News Column

Fitch Rates PG&E's Floating Rate Notes 'F2'

May 9, 2014

NEW DELHI & SYDNEY & SINGAPORE--(BUSINESS WIRE)-- Fitch Ratings has assigned a 'F2' rating to Pacific Gas and Electric Company's (PG&E) $300 million offering of floating rate notes due May 11, 2015. Proceeds from the offering will be used by PG&E for general corporate purposes including the repayment of a portion of its commercial paper balances. PG&E is a wholly-owned operating subsidiary of PG&E Corporation (PCG; Issuer Default Rating 'BBB+'; Rating Outlook Stable).

KEY RATING DRIVERS

--The effect of unrecoverable costs and fines related to the San Bruno accident on PG&E's financials;

--Management's ability to regain the confidence of its core constituencies in the wake of the San Bruno pipeline disaster;

--Future regulatory proceedings including PG&E's 2014 general rate case (GRC) and 2015 gas transmission and storage (GT&S) filing;

--Effective execution of PG&E's large capital program.

PG&E's ratings and Stable Outlook reflect Fitch's expectation that the financial impact of future California Public Utilities Commission (CPUC) decisions in pending orders instituting investigation (OII) regarding the utility's role in the Sept. 2010San Bruno pipeline explosion and fire will be manageable within the current rating category in a reasonable worst-case scenario.

In this scenario, Fitch estimates that PG&E's financial measures will bottom in 2013-2014 and begin to improve in 2015. Fitch assumes continued equity issuance and reasonable outcomes in pending rate cases before the CPUC and the Federal Energy Regulatory Commission. Recovery of incurred costs should support improving credit metrics 2015 and beyond.

Notwithstanding financial pressure in the wake of the disaster, PG&E's credit metrics are expected to improve meaningfully in 2015 - 2016 supporting its 'BBB+' IDR. However, unexpectedly adverse regulatory developments at the utility could trigger credit rating downgrades. Future downgrades could occur if projected PG&E EBITDA leverage were to weaken meaningfully below 3.75x, on a sustained basis.

Fitch's ratings for PG&E and the Stable Outlook reflect the adverse effects of ongoing, significantly higher costs being absorbed by the utility primarily to enhance pipeline safety in the aftermath of the September 2010San Bruno disaster. Fitch calculates that PG&E has incurred pipeline-related direct costs of approximately $2.5 billion from 2010 through March 30, 2014.

These adverse financial effects have been partially offset by substantial equity infusions from its corporate parent to maintain PG&E's statutory 52% equity ratio and CPUC authorized rate increases.

Going forward, Fitch anticipates reasonable outcomes in PG&E's pending 2014 GRC and 2015 GT&S proceedings will support the utility's creditworthiness at its current rating level.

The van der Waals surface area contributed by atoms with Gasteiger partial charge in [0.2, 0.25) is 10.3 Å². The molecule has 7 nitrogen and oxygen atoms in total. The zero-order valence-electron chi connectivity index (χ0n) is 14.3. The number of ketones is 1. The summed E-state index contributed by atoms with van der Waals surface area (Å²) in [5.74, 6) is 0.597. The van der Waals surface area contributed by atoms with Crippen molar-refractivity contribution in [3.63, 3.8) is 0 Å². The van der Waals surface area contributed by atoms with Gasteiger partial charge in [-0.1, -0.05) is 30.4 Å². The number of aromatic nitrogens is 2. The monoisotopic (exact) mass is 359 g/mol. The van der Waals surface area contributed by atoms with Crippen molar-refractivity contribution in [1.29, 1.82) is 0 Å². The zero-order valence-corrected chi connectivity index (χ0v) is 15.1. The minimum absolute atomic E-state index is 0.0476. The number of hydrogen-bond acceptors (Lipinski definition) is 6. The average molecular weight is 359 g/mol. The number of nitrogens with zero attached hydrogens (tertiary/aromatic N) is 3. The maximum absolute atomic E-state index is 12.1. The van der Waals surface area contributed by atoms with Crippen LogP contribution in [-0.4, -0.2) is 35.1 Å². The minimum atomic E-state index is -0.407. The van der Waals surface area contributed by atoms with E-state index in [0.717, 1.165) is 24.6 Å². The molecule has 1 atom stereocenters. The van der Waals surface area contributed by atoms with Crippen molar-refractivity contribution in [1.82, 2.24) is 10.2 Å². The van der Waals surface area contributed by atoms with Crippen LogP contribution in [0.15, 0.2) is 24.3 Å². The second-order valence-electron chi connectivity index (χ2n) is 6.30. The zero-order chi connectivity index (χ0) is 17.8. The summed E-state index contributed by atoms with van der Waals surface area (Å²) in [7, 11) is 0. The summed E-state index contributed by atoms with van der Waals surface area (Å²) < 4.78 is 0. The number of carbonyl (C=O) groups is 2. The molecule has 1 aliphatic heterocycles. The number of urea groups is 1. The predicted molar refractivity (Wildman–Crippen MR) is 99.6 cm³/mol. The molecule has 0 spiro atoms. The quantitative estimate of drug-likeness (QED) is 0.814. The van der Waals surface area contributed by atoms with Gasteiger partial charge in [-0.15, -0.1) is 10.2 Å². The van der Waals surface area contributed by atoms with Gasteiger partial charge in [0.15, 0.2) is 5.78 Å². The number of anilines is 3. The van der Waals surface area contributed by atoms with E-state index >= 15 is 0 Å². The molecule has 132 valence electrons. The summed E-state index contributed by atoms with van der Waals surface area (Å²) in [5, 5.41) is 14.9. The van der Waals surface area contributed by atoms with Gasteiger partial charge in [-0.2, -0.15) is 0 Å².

An administrative law judge's proposed decision in PG&E's pending 2014 GRC and the CPUC's final decision are expected to be issued later this year, with rates retroactive to Jan. 1, 2014.

Fitch calculates that PG&E's ultimate corporate parent, PCG, has issued approximately $2.8 billion of common equity from 2011- 1Q 2014 to support the utility's balance sheet and maintain its statutory equity ratio. PCG's ratings and Stable Outlook assume that the company will continue to support the utility's balance sheet as necessary with equity issuance.

PG&E filed its GT&S rate case in December 2013 requesting a $555 million (75%) rate increase above the utility's $731 million authorized 2014 revenue requirement. A schedule in the proceeding has been released indicating issuance of a final CPUC decision during 2015. In March 2014, PG&E filed a motion requesting that the rate change be retroactive to January 1, 2015.

In July 2013, the CPUC's Consumer Protection and Safety Division (CPSD, now the Safety and Enforcement Division) filed an amended reply brief recommending an apparent $2.25 billion penalty in the OIIs. The CPSD recommended penalty includes a $300 million fine and disallows recovery of past and future costs and required investments to be made by PG&E under its commission-approved pipeline safety enhancement plan (PSEP).

Neither the administrative law judges (ALJ) in the OII proceedings or the CPUC are bound by the CPSD recommendation. The ALJs are expected to issue proposed decision in the San Bruno OII by mid-year and a final CPUC decision could be forthcoming during the summer of 2014.

The three pending OIIs examine: 1) PG&E's safety and recordkeeping for its natural gas transmission systems; 2) operation of the utility's gas transmission pipeline near locations of higher population density; and 3) general operational practices, events and conduct by the utility that may have contributed to the San Bruno pipeline explosion and fire.

The CPUC approved PG&E's PSEP to modernize and upgrade its natural gas transmission system in December 2012. PG&E filed the PSEP in Aug. 2011 to comply with the CPUC's order instituting rulemaking (OIR) to develop and implement natural gas transmission and distribution system safety and reliability regulations. The CPUC order approved PG&E's PSEP, disallowing rate recovery of a significant portion of the plan's costs.